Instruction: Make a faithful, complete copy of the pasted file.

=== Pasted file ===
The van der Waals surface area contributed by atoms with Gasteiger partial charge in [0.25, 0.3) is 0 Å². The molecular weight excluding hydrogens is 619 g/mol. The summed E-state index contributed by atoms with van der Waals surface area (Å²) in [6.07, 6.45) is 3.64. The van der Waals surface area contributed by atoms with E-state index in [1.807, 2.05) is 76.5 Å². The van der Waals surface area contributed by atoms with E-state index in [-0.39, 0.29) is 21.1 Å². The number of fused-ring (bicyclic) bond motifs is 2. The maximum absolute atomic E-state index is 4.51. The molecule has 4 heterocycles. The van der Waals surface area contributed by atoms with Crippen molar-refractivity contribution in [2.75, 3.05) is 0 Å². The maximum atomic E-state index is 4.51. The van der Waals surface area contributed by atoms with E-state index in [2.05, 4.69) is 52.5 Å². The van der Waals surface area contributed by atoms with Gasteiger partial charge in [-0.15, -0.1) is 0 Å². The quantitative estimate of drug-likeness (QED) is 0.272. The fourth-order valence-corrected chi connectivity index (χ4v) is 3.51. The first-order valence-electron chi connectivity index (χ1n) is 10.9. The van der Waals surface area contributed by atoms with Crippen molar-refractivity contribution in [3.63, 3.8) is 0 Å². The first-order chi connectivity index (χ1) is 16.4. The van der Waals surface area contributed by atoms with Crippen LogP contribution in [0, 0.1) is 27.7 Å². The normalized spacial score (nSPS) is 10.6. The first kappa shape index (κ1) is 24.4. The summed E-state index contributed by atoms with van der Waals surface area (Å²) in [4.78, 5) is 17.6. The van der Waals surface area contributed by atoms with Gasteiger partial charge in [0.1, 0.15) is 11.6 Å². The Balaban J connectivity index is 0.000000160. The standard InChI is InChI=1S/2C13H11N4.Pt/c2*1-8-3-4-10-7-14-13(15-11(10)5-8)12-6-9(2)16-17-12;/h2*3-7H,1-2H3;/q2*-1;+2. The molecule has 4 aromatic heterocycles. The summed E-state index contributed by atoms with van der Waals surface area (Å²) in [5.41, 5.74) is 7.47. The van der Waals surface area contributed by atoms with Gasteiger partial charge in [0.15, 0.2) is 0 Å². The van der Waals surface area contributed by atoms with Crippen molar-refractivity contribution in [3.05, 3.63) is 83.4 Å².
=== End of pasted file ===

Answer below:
The van der Waals surface area contributed by atoms with Gasteiger partial charge in [0.25, 0.3) is 0 Å². The molecular weight excluding hydrogens is 619 g/mol. The summed E-state index contributed by atoms with van der Waals surface area (Å²) in [6.07, 6.45) is 3.64. The van der Waals surface area contributed by atoms with E-state index in [1.807, 2.05) is 76.5 Å². The van der Waals surface area contributed by atoms with E-state index in [-0.39, 0.29) is 21.1 Å². The number of fused-ring (bicyclic) bond motifs is 2. The maximum absolute atomic E-state index is 4.51. The molecule has 4 heterocycles. The van der Waals surface area contributed by atoms with Crippen molar-refractivity contribution in [2.75, 3.05) is 0 Å². The maximum atomic E-state index is 4.51. The van der Waals surface area contributed by atoms with E-state index in [2.05, 4.69) is 52.5 Å². The van der Waals surface area contributed by atoms with Gasteiger partial charge in [-0.15, -0.1) is 0 Å². The quantitative estimate of drug-likeness (QED) is 0.272. The fourth-order valence-corrected chi connectivity index (χ4v) is 3.51. The first-order valence-electron chi connectivity index (χ1n) is 10.9. The van der Waals surface area contributed by atoms with Crippen molar-refractivity contribution in [3.63, 3.8) is 0 Å². The first-order chi connectivity index (χ1) is 16.4. The van der Waals surface area contributed by atoms with Crippen LogP contribution in [0, 0.1) is 27.7 Å². The normalized spacial score (nSPS) is 10.6. The first kappa shape index (κ1) is 24.4. The summed E-state index contributed by atoms with van der Waals surface area (Å²) in [4.78, 5) is 17.6. The van der Waals surface area contributed by atoms with Gasteiger partial charge in [0.1, 0.15) is 11.6 Å². The Balaban J connectivity index is 0.000000160. The standard InChI is InChI=1S/2C13H11N4.Pt/c2*1-8-3-4-10-7-14-13(15-11(10)5-8)12-6-9(2)16-17-12;/h2*3-7H,1-2H3;/q2*-1;+2. The molecule has 4 aromatic heterocycles. The summed E-state index contributed by atoms with van der Waals surface area (Å²) in [5.41, 5.74) is 7.47. The van der Waals surface area contributed by atoms with Gasteiger partial charge in [0.15, 0.2) is 0 Å². The van der Waals surface area contributed by atoms with Crippen molar-refractivity contribution in [3.05, 3.63) is 83.4 Å².